France has decided to phase out its aging military helicopters. It already has an advanced fighter, the Rafale jet in its air force, and is working on the Future Combat Aircraft System (FCAS).
Now, France has awarded a contract Airbus to commence manufacturing of the H160M Guépard helicopter, popularly called the ‘Cheetah’ for the country’s military, reported Janes. The announcement was made by the French Defense Minister Florence Parly on December 22.
According to Parly, Airbus Helicopters will produce 169 H160M choppers, plus options for the French Air and Space Force, French Army Aviation, and the French Navy starting in 2027. Separately, the European Union stated that the contract is worth 8.6 billion euro ($9.8 billion).
— Airbus PRESS (@AirbusPRESS) December 22, 2021
“The Cheetah is a brand-new helicopter,” said Parly. It will take the place of five distinct helicopters, some of which have been in service for more than four decades. “A concrete example of our equipment renewal, the Cheetah will be used by all three branches of the military,” she said.
“It’s a first. This will increase its availability while also lowering maintenance expenditures”, explained the Defense Minister.
This statement is indicative of the French eagerness to deploy the same helicopter to all three military services which will increase joint preparedness, enhance inter-operability, and significantly decrease costs.
The agreement covers the development of different H160M prototypes as well as the initial delivery of 21 Guepards to the French Army, eight to the French Navy, and one to the French Air Force.
The H160M helicopter, according to Airbus CEO Bruno Even, would give the French military new capabilities because it was built and equipped to withstand modern warfare.
“Having the French armed forces as our launch customer for the H160M is tremendously beneficial,” Even added, noting that the helicopter is the culmination of a 10-year collaboration between the firm and the French Armament General Directorate (DGA).
This statement means that France will become the maiden customer and flyer of the Cheetah Helicopters. The H160M is the military version of the EASA-certified H160 which had undergone testing in Morocco earlier.
In the trials conducted, the efficiency of the inlet barrier filtration system for the Safran Arrano engines, as well as the performance of the automatic flight control system during takeoff and landing in severe “brown-out” conditions caused by billowing sand was demonstrated.
Light Joint Helicopter Program
The Light Joint Helicopter program was designed to replace five different helicopter fleets with a single fleet that would be operated by all three branches of the French armed forces. Some of the existing choppers date back to the 1970s: Gazelles in the Army, Alouettes III, Dauphins, and Panthers in the Navy, and Fennecs in the Air force.
The government believes that by having only one type of helicopter in service, the military forces will be able to save money on development because spare parts can be purchased in bulk, according to Defense Post.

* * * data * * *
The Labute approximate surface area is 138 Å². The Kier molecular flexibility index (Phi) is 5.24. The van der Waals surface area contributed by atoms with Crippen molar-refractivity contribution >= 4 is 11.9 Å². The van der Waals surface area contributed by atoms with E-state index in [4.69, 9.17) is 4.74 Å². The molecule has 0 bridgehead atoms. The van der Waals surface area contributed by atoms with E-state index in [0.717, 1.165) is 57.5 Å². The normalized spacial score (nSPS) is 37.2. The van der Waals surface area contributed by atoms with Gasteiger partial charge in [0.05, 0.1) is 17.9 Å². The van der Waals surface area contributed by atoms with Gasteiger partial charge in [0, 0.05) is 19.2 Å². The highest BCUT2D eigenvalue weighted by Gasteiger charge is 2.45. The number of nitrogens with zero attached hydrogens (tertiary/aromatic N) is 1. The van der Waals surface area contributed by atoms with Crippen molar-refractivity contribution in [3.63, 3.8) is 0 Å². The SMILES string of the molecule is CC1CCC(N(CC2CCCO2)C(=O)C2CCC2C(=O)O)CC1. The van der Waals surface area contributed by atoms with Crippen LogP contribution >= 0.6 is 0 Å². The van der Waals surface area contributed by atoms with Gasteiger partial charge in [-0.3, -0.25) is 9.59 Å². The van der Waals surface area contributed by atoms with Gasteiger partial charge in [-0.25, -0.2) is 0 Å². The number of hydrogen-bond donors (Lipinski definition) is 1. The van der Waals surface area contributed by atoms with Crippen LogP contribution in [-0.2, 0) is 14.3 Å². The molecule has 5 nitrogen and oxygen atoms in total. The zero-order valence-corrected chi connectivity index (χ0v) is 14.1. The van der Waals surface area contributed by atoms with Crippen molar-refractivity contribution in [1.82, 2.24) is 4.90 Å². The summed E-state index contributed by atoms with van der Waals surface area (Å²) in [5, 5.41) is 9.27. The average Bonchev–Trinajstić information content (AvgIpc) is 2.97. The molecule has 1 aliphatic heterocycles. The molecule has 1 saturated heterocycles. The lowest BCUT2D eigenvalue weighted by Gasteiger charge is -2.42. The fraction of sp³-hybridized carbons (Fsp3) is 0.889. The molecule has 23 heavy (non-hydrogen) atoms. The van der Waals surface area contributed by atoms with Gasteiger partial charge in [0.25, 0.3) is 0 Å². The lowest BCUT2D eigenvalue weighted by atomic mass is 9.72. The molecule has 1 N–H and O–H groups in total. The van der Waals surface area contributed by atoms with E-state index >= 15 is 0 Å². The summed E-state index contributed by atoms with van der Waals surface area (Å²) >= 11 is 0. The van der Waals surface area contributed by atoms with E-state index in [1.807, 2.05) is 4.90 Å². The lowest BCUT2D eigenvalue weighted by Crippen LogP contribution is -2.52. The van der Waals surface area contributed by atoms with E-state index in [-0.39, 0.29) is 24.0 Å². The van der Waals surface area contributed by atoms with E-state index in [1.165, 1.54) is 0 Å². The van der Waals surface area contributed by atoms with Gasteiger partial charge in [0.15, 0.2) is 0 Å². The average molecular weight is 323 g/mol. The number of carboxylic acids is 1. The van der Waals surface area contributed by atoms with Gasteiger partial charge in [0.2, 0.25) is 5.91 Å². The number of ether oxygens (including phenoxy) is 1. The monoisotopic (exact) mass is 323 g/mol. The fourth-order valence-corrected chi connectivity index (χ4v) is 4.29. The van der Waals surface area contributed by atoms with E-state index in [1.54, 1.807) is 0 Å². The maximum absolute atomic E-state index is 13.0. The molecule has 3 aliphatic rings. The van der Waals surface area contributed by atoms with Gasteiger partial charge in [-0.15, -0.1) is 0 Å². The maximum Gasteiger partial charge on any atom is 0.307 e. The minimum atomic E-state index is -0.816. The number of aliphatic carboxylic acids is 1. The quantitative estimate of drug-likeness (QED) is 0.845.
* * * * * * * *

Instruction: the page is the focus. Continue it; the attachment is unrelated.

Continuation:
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The Army will utilize the H160M Cheetah for reconnaissance, fire support, special force infiltration, and medical evacuations. It will be used for anti-ship missions, fleet protection, and marine rescues by the navy. The air force will use it to guard airspace, conduct search and rescue missions, conduct intelligence missions, and conduct operations deep behind enemy lines.
However, the French ‘Cheetah’ is not the same as the Indian ‘Cheetah’ that has been operational for a long time now.
French ‘Cheetah’ and Indian ‘Cheetah’
The French H160M ‘Cheetah’ is the militarized version of the civilian H160, developed by Airbus Helicopters. It is a twin-seater chopper powered by two Safran Arrano turboshaft engines with an expected maximum power output of 1,300hp. The H160’s modular design allows for the incorporation of mission systems, allowing the platform to be configured for numerous missions.
The H160M will have a composite fuselage to reduce weight and fuel consumption. When compared to conventional rotor blades, it will be fitted with cutting-edge technology such as the Blue Edge five-bladed main rotor, which can lower acoustic signature by 50% and enhance lift by 100kg. It will be used by all three services of the French military to perform intelligence gathering and combat operations.
On the other hand, the Indian Cheetah is identical to Eurocopter’s LAMA SA 315B. India’s state-owned Hindustan Aeronautics Limited (HAL) signed a license agreement for Cheetah with M/s SNIAS (later Airbus) in 1970. First Cheetah manufactured from raw materials was delivered in 1976-77, according to HAL.
It is a five-seater helicopter that is multifunctional, multi-role, multi-purpose, extremely nimble, and built tough and that can operate in a wide variety of weight, center of gravity, and altitude circumstances. The Cheetah retains the world record for high-altitude flight in all helicopter categories. The Artouste – III B turbo-shaft engine powers the helicopter.
Commuting, observation, surveillance, logistics assistance, rescue operations, and high-altitude missions are all conducted with the Indian Cheetah. HAL has developed and sold over 275 of these multi-purpose helicopters, which are now in service in India and overseas.
However, the Indian government has been looking at phasing them out as they have now outlived their utility. There are more than 300 aging helicopters with the Indian military, many of which are the Cheetahs.